Thompson told Playbill On-Line, "This is the ultimate thing that I've dreamed about since I came to New York".
It's certainly not her first high profile gig, having finished the national tour of Carousel as Julie Jordan and doing Strike Up the Band for the Encores! series at City Center. But a Broadway lead is quite a different story.
"Coming in to the theatre each night knowing that I'll be performing that night and not just seeing the show is thrilling. With Broadway, the biggest difference is the stakes are just so much higher," said Thompson.
Thompson started her journey to the Great White Way eight years ago, moving to New York right after getting out of school at the University of Michigan. Through those eight years she's played everything from Louisa in the long-running Fantasticks to going out to San Francisco for the Broadway Bound High Society -- not receiving that big boost until last year's Carousel tour. "I was actually doing the tour of Carousel when I got a call from my agent to come back to New York to audition for the Footloose workshop. I was surprised they were doing it (a musical version of the Kevin Bacon film) and I didn't know how it would work, because when I thought of the movie, I thought of it in terms of all the stunts and the dances."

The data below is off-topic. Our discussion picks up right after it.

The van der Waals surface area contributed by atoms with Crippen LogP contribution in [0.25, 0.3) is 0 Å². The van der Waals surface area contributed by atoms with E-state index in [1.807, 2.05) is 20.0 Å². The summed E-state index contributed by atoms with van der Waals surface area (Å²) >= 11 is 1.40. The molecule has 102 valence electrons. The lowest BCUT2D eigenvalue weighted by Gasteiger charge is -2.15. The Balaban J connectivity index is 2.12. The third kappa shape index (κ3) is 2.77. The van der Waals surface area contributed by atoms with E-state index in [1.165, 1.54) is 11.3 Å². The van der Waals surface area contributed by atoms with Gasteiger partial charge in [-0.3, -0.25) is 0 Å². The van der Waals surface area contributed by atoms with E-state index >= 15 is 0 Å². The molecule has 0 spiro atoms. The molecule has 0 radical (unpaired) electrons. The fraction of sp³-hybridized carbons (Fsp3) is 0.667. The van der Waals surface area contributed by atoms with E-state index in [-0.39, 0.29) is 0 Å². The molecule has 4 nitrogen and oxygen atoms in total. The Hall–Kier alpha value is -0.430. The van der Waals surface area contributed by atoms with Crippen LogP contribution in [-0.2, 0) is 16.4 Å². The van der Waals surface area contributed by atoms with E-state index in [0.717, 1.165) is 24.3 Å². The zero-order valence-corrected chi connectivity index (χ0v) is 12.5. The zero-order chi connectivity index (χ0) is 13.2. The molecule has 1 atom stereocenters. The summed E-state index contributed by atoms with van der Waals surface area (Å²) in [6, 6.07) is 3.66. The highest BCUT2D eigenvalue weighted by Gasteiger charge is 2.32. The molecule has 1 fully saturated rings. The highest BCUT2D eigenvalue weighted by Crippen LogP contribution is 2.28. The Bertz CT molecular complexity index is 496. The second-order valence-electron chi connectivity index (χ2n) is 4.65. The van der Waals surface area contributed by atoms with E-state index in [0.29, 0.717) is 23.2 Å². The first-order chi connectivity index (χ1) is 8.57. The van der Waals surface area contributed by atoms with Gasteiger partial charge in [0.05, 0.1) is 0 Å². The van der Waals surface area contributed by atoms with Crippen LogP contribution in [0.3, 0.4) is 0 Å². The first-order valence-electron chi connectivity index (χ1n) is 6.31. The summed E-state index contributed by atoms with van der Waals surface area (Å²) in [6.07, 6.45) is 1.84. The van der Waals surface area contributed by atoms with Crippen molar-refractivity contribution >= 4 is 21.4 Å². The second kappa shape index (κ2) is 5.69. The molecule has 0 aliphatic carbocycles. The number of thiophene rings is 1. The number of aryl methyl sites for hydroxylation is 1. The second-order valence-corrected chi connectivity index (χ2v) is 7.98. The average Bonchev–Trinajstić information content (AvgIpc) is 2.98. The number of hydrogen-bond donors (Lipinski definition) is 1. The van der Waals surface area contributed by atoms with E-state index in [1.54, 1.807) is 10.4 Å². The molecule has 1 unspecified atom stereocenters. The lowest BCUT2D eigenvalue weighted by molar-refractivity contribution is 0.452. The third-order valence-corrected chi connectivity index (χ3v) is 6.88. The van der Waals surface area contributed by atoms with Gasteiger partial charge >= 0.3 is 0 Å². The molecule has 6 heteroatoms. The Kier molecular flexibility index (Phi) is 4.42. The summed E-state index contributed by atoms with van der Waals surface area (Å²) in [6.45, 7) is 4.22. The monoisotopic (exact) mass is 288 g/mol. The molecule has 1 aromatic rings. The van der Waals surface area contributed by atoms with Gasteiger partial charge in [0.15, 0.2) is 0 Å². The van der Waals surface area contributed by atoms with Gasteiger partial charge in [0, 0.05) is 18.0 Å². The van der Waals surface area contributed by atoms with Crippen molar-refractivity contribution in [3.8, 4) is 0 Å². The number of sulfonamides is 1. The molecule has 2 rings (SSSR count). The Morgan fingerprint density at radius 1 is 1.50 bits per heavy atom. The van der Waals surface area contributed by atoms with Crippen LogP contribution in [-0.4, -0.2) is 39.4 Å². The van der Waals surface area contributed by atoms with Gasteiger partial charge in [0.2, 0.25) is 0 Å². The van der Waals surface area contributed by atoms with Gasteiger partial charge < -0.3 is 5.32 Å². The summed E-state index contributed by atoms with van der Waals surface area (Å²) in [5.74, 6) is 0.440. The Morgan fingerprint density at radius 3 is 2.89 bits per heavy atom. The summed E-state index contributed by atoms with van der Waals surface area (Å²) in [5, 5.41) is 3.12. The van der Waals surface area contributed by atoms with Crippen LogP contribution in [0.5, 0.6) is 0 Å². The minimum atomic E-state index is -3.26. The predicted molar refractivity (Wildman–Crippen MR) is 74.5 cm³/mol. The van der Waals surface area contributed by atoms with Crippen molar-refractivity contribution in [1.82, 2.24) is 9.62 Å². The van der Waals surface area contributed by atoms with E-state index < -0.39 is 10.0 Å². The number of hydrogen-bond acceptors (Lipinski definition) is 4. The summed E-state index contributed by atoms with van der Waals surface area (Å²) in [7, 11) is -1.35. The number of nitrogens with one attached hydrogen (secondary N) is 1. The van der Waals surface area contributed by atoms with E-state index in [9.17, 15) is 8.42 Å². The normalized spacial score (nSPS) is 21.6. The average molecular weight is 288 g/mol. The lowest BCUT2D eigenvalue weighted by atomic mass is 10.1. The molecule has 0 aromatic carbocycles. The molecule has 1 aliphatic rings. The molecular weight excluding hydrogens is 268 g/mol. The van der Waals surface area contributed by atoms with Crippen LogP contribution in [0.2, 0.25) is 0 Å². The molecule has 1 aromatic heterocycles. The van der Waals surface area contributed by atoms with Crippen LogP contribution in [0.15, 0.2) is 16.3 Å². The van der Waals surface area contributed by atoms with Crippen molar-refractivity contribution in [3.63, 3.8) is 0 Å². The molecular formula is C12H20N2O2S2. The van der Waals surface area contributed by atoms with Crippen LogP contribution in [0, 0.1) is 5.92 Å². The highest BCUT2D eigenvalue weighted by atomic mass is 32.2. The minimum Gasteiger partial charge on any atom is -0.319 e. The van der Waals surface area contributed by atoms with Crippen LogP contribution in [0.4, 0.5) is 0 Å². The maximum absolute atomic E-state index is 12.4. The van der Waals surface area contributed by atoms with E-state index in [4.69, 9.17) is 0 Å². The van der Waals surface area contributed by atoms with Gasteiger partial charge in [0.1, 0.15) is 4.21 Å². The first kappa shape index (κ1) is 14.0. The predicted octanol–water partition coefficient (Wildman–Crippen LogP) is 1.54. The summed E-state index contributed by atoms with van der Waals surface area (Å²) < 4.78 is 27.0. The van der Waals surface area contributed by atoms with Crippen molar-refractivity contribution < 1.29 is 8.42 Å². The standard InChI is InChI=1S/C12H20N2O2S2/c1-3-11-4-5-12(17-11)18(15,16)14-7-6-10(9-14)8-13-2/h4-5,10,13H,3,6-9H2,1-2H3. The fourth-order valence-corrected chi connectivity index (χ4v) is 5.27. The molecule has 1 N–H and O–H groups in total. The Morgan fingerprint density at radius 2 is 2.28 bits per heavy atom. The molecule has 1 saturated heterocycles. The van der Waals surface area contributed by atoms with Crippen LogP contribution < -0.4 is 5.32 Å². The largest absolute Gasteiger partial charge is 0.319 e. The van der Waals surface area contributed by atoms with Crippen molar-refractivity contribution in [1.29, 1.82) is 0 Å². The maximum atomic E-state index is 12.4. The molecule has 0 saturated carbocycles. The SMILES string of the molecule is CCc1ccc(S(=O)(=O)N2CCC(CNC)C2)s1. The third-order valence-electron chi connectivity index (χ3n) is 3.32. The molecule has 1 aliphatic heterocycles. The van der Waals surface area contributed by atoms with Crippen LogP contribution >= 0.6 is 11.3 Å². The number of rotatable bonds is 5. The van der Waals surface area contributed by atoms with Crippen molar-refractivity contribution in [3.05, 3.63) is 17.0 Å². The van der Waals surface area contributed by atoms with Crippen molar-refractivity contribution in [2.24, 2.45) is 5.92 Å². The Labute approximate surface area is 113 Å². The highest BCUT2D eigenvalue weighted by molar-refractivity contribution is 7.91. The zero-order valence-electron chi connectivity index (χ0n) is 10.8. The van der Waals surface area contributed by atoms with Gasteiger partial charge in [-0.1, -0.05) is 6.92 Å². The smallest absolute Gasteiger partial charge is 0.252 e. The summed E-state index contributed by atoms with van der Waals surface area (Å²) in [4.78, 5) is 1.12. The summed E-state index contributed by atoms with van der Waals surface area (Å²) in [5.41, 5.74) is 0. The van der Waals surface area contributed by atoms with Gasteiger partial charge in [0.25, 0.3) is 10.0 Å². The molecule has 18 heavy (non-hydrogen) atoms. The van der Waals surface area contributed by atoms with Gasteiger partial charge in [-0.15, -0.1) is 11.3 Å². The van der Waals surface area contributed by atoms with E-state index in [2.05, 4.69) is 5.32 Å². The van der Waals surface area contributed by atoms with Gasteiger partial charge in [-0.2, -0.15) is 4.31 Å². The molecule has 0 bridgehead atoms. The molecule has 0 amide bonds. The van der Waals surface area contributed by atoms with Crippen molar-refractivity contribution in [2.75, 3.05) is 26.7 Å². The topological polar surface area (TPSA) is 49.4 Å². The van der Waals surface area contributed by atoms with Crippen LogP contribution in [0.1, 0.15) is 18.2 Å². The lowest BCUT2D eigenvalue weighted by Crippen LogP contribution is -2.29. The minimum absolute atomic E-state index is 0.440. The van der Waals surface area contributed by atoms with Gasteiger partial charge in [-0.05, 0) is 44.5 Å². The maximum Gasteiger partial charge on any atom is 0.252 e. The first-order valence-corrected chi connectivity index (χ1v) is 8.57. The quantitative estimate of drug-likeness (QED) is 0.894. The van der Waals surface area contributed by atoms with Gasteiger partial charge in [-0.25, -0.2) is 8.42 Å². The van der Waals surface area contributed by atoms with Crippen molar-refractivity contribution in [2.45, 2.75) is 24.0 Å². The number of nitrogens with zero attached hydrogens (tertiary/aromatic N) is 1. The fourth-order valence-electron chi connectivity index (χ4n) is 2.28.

But the workshop was a success and so was Thompson's performance, enabling her to originate a role in a Broadway musical rather than follow in somebody else's footsteps. "I have license to create more of the character," stated Thompson. "There are fewer boundaries than when working on a finished show." And how has the movie influenced her portrayal? "I haven't looked at the movie since I got the role, I didn't want this to be a cookie-cutter version of Lori Singer's Ariel."
In Footloose, Ariel is a resident of a small Midwestern town where the preacher (her father) has banned dancing and rock and roll until a new student (Ren McCormick) enters the high school and changes everything. For Thompson the show is not just a simple romance with catchy tunes but resonates in many ways. She told Playbill On-Line, "The show is not just about censorship but the suppressing of creative desire, the suppressing of that creative energy that makes us who we are."